How have the results meshed with your projections and expectations?
Vanyo: As mentioned before, alarm reduction is an evolutionary process. Our first run at a New Year’s Eve campaign absolutely exceeded expectations. From there, we kept raising the bar. We not only went after holidays and other false alarm drivers, but looked at equipment placement and time of day for the alarm. The obvious solutions are often the most simple. These are examples of the types of initiatives that have resulted in the reduction of our gross and net dispatch numbers since we began tracking them.

Do you believe your approach/plan should serve as a blueprint for other alarm companies to follow?
Vanyo: Absolutely. In fact, during the integration process with ADT Security Services, we have already begun developing mechanisms to not only measure performance, but develop collateral to reduce customer demand on responding agencies and contact centers.

How do you feel about being the first organization to win the PDQ Award a second time, after having won under the Brink’s name in the past? 
Vanyo: This would have been impossible without the commitment of every Broadview Security employee. Their tireless effort toward making sure we exceed every customer’s expectation each and every day is the driver behind the award.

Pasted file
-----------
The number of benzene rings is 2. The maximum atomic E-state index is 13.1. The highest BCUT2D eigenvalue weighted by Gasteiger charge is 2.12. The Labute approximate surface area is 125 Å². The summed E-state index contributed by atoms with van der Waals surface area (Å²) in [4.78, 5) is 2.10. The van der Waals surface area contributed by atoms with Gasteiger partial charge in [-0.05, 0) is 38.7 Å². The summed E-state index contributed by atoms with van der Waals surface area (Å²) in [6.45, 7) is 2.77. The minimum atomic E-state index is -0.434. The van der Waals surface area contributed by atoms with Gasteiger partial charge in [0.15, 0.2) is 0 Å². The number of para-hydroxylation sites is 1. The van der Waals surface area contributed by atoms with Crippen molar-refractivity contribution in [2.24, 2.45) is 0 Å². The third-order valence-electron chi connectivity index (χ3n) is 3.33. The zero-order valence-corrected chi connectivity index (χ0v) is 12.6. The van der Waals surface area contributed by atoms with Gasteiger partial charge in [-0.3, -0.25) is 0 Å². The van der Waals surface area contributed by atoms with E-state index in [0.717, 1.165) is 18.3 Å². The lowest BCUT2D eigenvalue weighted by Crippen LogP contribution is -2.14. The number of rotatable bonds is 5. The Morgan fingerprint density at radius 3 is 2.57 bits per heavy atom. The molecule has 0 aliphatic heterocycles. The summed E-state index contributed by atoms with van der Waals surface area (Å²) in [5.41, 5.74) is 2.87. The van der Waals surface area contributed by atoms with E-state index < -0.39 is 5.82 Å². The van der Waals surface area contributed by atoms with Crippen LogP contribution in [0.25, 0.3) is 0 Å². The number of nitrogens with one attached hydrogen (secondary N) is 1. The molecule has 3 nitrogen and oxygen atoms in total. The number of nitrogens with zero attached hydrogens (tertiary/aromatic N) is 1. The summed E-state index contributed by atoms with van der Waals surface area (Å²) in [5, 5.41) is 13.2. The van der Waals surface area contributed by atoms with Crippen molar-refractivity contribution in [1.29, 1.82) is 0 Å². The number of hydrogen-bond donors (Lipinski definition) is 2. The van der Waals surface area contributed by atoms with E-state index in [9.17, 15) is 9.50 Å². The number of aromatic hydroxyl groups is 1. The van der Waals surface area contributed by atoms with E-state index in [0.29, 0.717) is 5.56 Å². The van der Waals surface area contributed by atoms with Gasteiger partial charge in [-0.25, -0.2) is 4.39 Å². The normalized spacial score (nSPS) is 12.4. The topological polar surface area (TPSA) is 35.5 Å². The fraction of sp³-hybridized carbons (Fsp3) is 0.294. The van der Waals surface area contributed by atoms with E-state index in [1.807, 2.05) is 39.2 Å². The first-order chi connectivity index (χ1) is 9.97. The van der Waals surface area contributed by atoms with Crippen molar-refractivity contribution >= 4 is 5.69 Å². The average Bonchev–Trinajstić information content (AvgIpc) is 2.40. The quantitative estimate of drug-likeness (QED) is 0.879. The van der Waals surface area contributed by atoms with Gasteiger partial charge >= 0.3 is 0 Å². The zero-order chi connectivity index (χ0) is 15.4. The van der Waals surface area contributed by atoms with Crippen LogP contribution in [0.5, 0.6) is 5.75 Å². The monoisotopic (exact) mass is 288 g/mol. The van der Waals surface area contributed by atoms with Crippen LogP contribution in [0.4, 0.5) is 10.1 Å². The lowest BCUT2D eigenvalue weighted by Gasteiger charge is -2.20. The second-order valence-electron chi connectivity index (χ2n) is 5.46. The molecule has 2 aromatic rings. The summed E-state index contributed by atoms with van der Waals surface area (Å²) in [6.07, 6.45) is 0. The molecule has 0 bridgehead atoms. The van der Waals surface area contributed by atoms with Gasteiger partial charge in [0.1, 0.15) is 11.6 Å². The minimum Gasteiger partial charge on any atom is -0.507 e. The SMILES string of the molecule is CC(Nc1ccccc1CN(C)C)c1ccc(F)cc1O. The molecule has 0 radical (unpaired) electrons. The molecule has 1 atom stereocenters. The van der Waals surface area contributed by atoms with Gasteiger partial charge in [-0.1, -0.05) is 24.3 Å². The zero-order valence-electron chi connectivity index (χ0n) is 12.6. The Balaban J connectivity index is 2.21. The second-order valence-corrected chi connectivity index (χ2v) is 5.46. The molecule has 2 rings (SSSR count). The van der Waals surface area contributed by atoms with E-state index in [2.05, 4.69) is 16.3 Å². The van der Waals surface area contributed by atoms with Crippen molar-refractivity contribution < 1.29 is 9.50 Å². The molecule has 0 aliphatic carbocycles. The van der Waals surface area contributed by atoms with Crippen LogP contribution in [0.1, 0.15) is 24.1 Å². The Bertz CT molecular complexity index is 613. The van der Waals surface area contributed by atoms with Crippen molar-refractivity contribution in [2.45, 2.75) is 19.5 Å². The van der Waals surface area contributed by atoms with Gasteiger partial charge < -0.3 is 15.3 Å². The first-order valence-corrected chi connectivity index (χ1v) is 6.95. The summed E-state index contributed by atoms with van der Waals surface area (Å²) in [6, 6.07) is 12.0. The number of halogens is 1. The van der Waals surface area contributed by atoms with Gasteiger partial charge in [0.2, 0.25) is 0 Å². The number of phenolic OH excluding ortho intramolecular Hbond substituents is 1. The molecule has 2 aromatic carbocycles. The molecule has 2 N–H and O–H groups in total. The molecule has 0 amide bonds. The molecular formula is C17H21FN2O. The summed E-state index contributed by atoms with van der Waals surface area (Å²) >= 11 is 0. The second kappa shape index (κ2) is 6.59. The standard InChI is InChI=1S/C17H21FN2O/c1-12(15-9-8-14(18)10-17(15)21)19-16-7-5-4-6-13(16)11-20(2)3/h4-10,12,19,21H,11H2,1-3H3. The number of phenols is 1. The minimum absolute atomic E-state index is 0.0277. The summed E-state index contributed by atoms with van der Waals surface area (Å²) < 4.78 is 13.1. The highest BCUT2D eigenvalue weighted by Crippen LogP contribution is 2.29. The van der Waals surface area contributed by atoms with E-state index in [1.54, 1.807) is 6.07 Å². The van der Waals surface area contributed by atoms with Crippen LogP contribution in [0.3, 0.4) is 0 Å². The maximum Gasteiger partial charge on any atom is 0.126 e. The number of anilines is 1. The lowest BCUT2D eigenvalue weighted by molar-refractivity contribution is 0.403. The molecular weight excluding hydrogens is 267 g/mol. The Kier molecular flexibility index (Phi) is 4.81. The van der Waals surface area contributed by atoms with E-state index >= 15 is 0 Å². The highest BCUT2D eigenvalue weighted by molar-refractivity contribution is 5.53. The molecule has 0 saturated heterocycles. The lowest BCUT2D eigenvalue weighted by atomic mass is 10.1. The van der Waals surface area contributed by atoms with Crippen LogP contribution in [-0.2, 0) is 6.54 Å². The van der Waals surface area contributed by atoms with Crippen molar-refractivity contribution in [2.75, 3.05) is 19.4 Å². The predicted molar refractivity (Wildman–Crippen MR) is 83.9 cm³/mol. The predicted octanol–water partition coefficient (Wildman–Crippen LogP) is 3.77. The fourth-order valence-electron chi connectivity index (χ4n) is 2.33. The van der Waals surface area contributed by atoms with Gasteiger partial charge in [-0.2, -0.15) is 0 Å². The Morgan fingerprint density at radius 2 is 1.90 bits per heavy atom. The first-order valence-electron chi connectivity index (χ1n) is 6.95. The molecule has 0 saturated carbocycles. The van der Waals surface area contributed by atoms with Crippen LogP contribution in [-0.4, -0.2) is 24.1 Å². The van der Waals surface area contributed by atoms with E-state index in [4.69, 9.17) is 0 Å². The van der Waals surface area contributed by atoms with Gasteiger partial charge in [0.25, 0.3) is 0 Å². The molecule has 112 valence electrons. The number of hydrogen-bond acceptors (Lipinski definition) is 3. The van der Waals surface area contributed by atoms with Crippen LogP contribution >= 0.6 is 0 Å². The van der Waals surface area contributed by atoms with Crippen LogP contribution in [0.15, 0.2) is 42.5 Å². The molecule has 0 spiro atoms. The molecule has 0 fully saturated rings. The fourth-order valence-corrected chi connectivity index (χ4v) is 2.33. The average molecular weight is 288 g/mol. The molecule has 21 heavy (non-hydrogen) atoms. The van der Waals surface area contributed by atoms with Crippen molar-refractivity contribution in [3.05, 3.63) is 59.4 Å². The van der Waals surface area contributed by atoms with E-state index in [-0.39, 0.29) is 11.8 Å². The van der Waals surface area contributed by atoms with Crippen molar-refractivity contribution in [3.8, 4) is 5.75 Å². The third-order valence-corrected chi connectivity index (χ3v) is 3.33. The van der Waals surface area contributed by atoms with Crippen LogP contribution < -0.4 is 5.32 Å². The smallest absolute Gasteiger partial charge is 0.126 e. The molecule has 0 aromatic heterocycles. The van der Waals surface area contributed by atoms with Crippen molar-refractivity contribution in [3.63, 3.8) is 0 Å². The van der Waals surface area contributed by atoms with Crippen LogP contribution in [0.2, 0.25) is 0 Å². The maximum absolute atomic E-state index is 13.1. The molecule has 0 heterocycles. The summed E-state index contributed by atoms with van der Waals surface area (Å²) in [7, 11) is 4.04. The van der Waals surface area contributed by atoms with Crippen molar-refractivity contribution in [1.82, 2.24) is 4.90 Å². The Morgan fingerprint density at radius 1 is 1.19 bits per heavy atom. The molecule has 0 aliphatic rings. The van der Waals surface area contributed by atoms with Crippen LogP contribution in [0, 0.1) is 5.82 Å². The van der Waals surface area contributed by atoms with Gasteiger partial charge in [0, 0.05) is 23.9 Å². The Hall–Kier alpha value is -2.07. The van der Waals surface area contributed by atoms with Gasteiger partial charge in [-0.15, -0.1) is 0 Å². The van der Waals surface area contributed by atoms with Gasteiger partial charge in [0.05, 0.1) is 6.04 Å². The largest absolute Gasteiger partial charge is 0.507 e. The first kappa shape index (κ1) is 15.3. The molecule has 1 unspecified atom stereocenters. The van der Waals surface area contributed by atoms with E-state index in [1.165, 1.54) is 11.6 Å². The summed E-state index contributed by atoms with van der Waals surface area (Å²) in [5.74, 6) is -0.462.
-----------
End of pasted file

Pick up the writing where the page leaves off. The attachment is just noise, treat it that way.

Do you believe the PDQ program is valuable to the industry and can help make a difference? Explain.
Vanyo: Any time an industry can get together to share best practices that benefit each individual customer, value is provided. We are all called upon to provide a service that often results in life and property loss prevention by notifying authorities appropriately. The key is to continuously adapt and find new ways to alert authorities in the event of actual alarms, while avoiding false alarms.


Broadview Security’s Rob Washington accepts the PDQ Award in a ceremony held during ESX Pittsburgh.

Looking at the industry, what do you believe is going to happen with police response to burglar alarm systems? Is the situation getting better or worse? Will most police still be running out to unverified alarms on a regular basis five, 10, 20 years from now?